24

POSSIBILITIES OF ACCENTS Antepenult Penult Ultima Examples nyrvpow nyrpou nsow, lon nsou fbow lvn lelukw potamw Periklw ka mnv

3 3 y 5 3 5 . 3 . 3

2 5 5 3 5 . 3 y 5 4

- = short vowel

2 = long vowel

The "Contonation" Rule: contonation = accent + return to standard pitch short syllable = 1 mora; long syllable = 2 The rule: Contonation can be followed by no more than one mora before the end of the word (or phrase pronounced as one word unit). Accent Exercise: Given the form kndunow, put the proper accent on these forms. kindunou kindun kindunoi kindunoiw kindunouw kindunon

Given the form myow, put the proper accent on these forms. muyon muy muyoiw muyouw muyou muyvn

Given the form atrw, put the proper accent on these forms. atron atr atroiw atrouw atrou atrvn

25

Enclitics and Proclitics


Some words do not appear to have any accent. They are so closely attached to the preceding or following word as to become a part of it. Such words are called enclitics and proclitics. Compare, for example, what happens to the English word not when combined with is into isnt. Some Greek enclitics are tiw (the indefinite pronoun), mou, moi, me, sou, soi, se (personal pronouns), te (conjunction), ge (particle), pou, pvw, pot, poyn and poi (indefinite adverbs), and most forms of the present indicative of emi (sum). In Greek, an accented syllable cannot be followed by more than two unaccented syllables (the "contonation" rule); so the following changes occur when an enclitic leans onto a word: 1. When preceding a 1-syllable enclitic: a word with a circumflex on the ultima (kalo) keeps its accent and the enclitic has no accent: kalo ge. a word with an acute on the ultima (delfw) keeps its accent as acute and does not change it to a grave and the enclitic has no accent: delfw tiw. a word with an acute on the penult (flow) keeps its accent and the enclitic has no accent: flow tiw. 2. When preceding a 2-syllable enclitic: a word with an acute on the penult (flow) is followed by enclitic with accent on ultima (acute on short ultima and circumflex on long ultima): flow stn or nyrpvn tinn. 3. When preceding a 1- or 2-syllable enclitic: a word with an acute accent on the antepenult (filsofow) adds an acute (never a grave) on its ultima and the enclitic has no accent: filsofw tiw or filsofw stin. a word with a circumflex on the penult (dolow) adds an acute (never a grave) on the ultima and the enclitic has no accent: dolw te or dolw stin. If an enclitic is followed by another enclitic, all but the last adds an acute to its ultima: dunatn st so pote Some words of one syllable never have an accent of their own, but attach themselves closely to the following word; these words are called proclitics. Examples are , o, o, ok, ox, n, ew, k. If a proclitic is followed by an enclitic, the proclitic is accented: e lgei but e tiw 26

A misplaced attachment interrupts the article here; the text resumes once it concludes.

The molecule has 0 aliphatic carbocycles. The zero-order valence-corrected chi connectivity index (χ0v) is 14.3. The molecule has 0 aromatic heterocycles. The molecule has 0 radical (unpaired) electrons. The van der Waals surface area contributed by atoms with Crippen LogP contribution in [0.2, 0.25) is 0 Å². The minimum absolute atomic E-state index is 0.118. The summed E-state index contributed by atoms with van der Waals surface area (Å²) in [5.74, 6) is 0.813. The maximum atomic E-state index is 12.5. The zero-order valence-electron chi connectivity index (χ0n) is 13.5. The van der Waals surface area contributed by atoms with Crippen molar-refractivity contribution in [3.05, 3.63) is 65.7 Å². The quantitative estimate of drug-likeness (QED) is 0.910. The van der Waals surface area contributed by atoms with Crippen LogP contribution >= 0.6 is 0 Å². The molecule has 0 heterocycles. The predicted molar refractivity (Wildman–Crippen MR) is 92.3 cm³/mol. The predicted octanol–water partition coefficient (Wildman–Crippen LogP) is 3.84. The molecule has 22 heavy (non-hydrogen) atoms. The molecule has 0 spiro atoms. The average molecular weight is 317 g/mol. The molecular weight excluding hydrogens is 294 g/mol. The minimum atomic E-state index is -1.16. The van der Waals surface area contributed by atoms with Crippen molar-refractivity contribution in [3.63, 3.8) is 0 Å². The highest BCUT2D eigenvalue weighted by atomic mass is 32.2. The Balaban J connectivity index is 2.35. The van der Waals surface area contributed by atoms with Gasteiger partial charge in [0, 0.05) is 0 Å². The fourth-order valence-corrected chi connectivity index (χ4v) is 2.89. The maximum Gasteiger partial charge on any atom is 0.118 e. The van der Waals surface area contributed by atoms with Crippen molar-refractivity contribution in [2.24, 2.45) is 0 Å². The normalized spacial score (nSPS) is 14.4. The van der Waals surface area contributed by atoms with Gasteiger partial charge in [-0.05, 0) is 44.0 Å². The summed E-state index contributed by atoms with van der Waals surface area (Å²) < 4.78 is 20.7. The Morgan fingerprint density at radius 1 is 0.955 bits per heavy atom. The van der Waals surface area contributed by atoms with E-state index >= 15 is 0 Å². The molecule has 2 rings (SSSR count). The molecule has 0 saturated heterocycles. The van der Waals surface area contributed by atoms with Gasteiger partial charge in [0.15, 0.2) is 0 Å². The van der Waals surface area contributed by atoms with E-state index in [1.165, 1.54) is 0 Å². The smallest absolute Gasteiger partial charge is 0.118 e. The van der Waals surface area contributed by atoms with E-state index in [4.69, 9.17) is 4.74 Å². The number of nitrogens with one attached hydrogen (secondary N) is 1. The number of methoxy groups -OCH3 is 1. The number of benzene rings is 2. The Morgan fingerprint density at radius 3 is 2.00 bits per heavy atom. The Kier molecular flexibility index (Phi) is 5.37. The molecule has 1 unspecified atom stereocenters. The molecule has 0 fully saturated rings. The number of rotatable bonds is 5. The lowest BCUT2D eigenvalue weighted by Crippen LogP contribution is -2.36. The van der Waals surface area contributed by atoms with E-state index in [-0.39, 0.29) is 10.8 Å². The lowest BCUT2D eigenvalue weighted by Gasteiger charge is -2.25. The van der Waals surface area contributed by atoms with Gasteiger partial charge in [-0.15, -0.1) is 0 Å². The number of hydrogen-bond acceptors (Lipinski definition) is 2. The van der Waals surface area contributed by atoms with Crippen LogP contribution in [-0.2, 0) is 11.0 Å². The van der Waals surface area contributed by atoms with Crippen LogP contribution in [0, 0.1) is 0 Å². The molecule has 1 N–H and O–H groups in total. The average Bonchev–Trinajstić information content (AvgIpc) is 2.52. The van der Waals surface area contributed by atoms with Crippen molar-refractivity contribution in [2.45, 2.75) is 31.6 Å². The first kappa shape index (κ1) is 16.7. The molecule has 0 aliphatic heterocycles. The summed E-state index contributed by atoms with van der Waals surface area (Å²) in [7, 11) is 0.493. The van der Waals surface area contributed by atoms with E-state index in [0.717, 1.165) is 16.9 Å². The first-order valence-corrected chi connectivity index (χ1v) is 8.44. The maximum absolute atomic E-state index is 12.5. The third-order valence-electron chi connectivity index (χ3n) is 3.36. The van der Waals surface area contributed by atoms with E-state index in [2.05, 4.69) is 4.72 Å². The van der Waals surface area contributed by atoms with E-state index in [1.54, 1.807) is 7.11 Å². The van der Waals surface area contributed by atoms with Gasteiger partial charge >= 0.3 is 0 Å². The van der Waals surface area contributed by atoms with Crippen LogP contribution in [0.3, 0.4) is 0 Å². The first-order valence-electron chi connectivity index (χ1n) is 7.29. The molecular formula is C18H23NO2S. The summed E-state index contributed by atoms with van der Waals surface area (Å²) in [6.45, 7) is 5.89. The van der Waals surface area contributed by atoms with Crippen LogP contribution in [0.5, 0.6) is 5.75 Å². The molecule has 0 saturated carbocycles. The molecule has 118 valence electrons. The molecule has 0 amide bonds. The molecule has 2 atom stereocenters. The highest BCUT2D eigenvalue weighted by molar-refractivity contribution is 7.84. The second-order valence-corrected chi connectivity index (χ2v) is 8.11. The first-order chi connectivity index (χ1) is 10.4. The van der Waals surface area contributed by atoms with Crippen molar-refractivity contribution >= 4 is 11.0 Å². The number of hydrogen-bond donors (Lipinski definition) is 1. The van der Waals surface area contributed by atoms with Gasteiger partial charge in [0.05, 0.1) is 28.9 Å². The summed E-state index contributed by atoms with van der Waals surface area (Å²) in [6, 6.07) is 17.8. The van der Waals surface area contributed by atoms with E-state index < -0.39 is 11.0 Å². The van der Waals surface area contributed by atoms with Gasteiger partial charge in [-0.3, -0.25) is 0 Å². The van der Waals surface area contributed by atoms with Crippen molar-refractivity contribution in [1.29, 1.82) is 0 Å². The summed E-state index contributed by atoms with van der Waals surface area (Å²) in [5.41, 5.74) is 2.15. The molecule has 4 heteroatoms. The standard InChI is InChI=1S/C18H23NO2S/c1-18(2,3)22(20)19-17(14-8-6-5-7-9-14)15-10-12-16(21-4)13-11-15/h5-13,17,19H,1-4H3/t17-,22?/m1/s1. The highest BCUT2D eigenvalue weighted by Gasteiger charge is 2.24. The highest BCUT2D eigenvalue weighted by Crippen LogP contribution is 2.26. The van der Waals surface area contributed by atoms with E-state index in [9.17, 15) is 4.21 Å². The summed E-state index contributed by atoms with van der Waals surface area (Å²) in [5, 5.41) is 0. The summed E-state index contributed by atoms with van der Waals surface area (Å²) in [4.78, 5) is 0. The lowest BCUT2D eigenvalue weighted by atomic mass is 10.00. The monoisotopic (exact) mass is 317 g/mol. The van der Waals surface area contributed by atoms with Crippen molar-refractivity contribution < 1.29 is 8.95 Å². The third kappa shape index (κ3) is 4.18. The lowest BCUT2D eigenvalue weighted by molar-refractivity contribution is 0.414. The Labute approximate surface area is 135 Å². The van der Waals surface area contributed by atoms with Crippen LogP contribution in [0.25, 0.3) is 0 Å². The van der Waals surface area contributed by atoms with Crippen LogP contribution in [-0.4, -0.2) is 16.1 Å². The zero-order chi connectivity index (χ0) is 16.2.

antepenult

penult

ultima

1-syllable enclitic

2-syllable enclitic

delfw

retains accent, none on enclitic delfw tiw retains accent, none on enclitic kalo ge retains accent, none on enclitic flow tiw retains accent; accent on ultima of enclitic flow stn

kalo

flow

dolow filsofow

adds acute on ultima: none on enclitic dolw te dolw stin adds acute on ultima; none on enclitic filsofw tiw filsofw stin